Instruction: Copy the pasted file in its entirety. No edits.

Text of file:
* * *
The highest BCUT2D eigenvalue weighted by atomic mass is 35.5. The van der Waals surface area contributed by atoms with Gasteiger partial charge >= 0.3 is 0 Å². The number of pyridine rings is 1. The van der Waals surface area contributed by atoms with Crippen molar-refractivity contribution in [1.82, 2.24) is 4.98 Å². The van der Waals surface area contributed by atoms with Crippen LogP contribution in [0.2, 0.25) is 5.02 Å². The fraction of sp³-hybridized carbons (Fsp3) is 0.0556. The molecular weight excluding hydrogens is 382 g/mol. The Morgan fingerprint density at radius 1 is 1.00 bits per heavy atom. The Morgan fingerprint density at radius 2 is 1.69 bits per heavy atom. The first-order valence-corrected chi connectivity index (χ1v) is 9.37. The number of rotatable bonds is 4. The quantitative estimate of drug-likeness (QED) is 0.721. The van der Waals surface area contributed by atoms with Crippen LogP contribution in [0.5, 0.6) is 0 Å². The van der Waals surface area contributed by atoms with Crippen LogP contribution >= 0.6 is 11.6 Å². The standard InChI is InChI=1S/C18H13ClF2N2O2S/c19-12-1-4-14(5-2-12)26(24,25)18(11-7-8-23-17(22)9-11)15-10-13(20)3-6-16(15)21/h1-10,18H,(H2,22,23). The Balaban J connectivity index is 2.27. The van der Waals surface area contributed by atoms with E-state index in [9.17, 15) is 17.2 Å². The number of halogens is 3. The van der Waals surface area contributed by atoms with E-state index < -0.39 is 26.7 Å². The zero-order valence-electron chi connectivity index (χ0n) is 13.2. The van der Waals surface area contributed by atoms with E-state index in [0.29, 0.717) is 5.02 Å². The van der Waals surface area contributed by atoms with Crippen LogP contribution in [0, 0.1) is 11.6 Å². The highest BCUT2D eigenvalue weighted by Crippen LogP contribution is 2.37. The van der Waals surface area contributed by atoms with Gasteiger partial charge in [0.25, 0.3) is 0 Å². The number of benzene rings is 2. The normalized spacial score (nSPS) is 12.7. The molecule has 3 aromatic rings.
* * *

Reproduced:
The highest BCUT2D eigenvalue weighted by atomic mass is 35.5. The van der Waals surface area contributed by atoms with Gasteiger partial charge >= 0.3 is 0 Å². The number of pyridine rings is 1. The van der Waals surface area contributed by atoms with Crippen molar-refractivity contribution in [1.82, 2.24) is 4.98 Å². The van der Waals surface area contributed by atoms with Crippen LogP contribution in [0.2, 0.25) is 5.02 Å². The fraction of sp³-hybridized carbons (Fsp3) is 0.0556. The molecular weight excluding hydrogens is 382 g/mol. The Morgan fingerprint density at radius 1 is 1.00 bits per heavy atom. The Morgan fingerprint density at radius 2 is 1.69 bits per heavy atom. The first-order valence-corrected chi connectivity index (χ1v) is 9.37. The number of rotatable bonds is 4. The quantitative estimate of drug-likeness (QED) is 0.721. The van der Waals surface area contributed by atoms with Crippen LogP contribution in [0.5, 0.6) is 0 Å². The van der Waals surface area contributed by atoms with Crippen LogP contribution >= 0.6 is 11.6 Å². The standard InChI is InChI=1S/C18H13ClF2N2O2S/c19-12-1-4-14(5-2-12)26(24,25)18(11-7-8-23-17(22)9-11)15-10-13(20)3-6-16(15)21/h1-10,18H,(H2,22,23). The Balaban J connectivity index is 2.27. The van der Waals surface area contributed by atoms with E-state index in [9.17, 15) is 17.2 Å². The number of halogens is 3. The van der Waals surface area contributed by atoms with E-state index < -0.39 is 26.7 Å². The zero-order valence-electron chi connectivity index (χ0n) is 13.2. The van der Waals surface area contributed by atoms with E-state index in [0.29, 0.717) is 5.02 Å². The van der Waals surface area contributed by atoms with Crippen LogP contribution in [0, 0.1) is 11.6 Å². The highest BCUT2D eigenvalue weighted by Crippen LogP contribution is 2.37. The van der Waals surface area contributed by atoms with Gasteiger partial charge in [0.25, 0.3) is 0 Å². The number of benzene rings is 2. The normalized spacial score (nSPS) is 12.7. The molecule has 3 aromatic rings.